\[\begin{align} s(t)&=s_{i}(t)+s_{q}(t)\nonumber \\ &=[A_{i}(f_{i})\sin(\omega_{i}t)\sin(\omega_{\text{LO}}t)]-[A_{i}(f_{i})\cos(\omega_{i}t)\sin(\omega_{\text{LO}}t-\pi /2)]\nonumber \\ &=A_{i}(f_{i})[\sin(\omega_{i}t)\sin(\omega_{\text{LO}}t)+\cos(\omega_{i}t)\cos(\omega_{\text{LO}}t)] \nonumber \\ &=\frac{1}{2}A_{i}(f_{i})\{\cos[(\omega_{\text{LO}}-\omega_{i})t]-\cos[(\omega_{\text{LO}}+\omega_{i})t]\nonumber \\ &\quad +\cos[(\omega_{\text{LO}}+\omega_{i})t]+\cos[(\omega_{\text{LO}}-\omega_{i})t]\} \nonumber \\ \label{eq:2} &=A_{i}(f_{i})\cos [(\omega_{\text{LO}}-\omega_{i})]t\end{align} \]

Equation \(\eqref{eq:2}\) indicates that just the lower sideband is present and this is SSB-SC modulation as seen in Figure \(\PageIndex{3}\)(h) and the bandwidth of the modulated output signal is \(f_{\text{BB}}\). The original \(i(t)\) signal can be recovered from this one sideband but that is because \(q(t)\) contains exactly the same information as \(i(t)\) (although phase shifted).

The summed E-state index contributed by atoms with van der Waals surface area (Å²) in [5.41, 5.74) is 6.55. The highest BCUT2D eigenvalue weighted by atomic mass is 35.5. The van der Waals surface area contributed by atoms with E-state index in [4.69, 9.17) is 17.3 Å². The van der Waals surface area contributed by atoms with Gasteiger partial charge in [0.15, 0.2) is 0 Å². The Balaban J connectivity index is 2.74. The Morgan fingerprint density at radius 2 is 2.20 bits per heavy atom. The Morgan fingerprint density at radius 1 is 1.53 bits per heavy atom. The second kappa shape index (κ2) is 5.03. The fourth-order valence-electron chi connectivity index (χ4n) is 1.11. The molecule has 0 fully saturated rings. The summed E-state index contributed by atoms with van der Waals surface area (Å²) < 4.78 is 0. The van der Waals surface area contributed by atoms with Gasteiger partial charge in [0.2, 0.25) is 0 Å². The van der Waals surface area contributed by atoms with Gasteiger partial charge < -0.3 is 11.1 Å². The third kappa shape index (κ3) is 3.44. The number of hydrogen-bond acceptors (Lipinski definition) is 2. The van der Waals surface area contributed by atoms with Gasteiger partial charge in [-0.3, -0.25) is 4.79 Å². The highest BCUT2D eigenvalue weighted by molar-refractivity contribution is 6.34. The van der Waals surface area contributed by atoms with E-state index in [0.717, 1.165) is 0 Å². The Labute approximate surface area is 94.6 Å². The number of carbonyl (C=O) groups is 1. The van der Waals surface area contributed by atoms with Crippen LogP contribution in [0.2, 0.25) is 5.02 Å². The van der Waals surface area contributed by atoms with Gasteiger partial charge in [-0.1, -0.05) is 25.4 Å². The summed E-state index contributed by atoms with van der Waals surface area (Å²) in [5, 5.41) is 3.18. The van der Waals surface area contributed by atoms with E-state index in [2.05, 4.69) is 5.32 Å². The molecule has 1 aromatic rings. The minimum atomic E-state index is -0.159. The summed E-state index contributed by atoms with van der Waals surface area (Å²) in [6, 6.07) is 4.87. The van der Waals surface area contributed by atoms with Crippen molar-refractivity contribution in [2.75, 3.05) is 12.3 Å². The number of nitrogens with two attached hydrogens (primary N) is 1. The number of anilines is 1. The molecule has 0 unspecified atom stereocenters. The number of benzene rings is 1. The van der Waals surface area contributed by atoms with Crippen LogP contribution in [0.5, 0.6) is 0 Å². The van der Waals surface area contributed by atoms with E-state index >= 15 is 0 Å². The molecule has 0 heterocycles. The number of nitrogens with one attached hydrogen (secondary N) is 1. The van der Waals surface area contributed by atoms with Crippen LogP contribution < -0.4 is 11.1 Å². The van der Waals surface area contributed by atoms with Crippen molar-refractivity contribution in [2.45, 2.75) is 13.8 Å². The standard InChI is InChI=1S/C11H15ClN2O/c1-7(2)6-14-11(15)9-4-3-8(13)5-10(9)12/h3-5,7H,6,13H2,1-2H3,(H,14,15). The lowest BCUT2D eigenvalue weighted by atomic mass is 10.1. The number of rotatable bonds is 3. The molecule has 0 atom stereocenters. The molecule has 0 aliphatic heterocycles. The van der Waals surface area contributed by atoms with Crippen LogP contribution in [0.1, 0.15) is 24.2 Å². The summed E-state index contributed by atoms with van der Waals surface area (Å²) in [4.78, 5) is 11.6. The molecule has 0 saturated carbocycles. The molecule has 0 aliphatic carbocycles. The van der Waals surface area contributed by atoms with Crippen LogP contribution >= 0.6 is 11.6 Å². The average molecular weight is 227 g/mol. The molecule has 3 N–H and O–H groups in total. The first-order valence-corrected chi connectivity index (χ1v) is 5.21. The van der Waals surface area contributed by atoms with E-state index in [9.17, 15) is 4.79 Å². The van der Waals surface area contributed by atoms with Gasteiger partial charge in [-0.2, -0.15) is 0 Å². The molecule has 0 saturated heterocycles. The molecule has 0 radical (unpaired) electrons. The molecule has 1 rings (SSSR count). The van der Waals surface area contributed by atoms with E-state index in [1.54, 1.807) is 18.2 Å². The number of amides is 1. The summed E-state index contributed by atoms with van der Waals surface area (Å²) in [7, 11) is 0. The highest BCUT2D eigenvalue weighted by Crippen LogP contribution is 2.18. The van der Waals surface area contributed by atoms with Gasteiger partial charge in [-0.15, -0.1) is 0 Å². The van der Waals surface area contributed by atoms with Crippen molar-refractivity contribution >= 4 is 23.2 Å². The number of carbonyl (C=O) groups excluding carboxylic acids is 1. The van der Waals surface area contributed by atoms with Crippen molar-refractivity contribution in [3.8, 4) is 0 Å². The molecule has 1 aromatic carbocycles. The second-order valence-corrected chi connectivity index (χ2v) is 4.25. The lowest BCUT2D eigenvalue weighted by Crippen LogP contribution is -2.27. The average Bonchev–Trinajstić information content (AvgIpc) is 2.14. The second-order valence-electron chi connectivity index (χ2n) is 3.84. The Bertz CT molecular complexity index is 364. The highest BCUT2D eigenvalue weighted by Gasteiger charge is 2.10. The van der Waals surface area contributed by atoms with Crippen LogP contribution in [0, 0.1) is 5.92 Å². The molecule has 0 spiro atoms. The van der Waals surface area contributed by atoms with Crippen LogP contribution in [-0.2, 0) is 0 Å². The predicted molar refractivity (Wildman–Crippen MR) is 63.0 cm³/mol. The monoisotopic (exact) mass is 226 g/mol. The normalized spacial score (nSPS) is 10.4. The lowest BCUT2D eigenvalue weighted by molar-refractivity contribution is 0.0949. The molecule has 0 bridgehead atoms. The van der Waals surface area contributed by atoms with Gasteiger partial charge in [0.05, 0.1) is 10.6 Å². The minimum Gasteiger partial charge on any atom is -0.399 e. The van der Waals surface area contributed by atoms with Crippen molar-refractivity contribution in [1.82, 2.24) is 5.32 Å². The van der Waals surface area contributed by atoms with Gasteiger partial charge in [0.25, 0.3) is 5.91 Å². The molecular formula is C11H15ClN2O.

If instead the phase of each frequency component of \(q(t)\) led the same frequency component of \(i(t)\) by \(+90^{\circ}\) then \(s(t)\) would comprise the upper sideband and this is still this would be SSB-SC modulation, see Figures \(\PageIndex{3}\)(i–l). For SSB-SC modulation each frequency component of \(q(t)\) must have a phase that differs from the corresponding component of \(i(t)\) by \(90^{\circ}\). A lumped-element circuit that realizes this is the polyphase filter, see Figure \(\PageIndex{1}\)(c), but the phase shift can also be realized in DSP.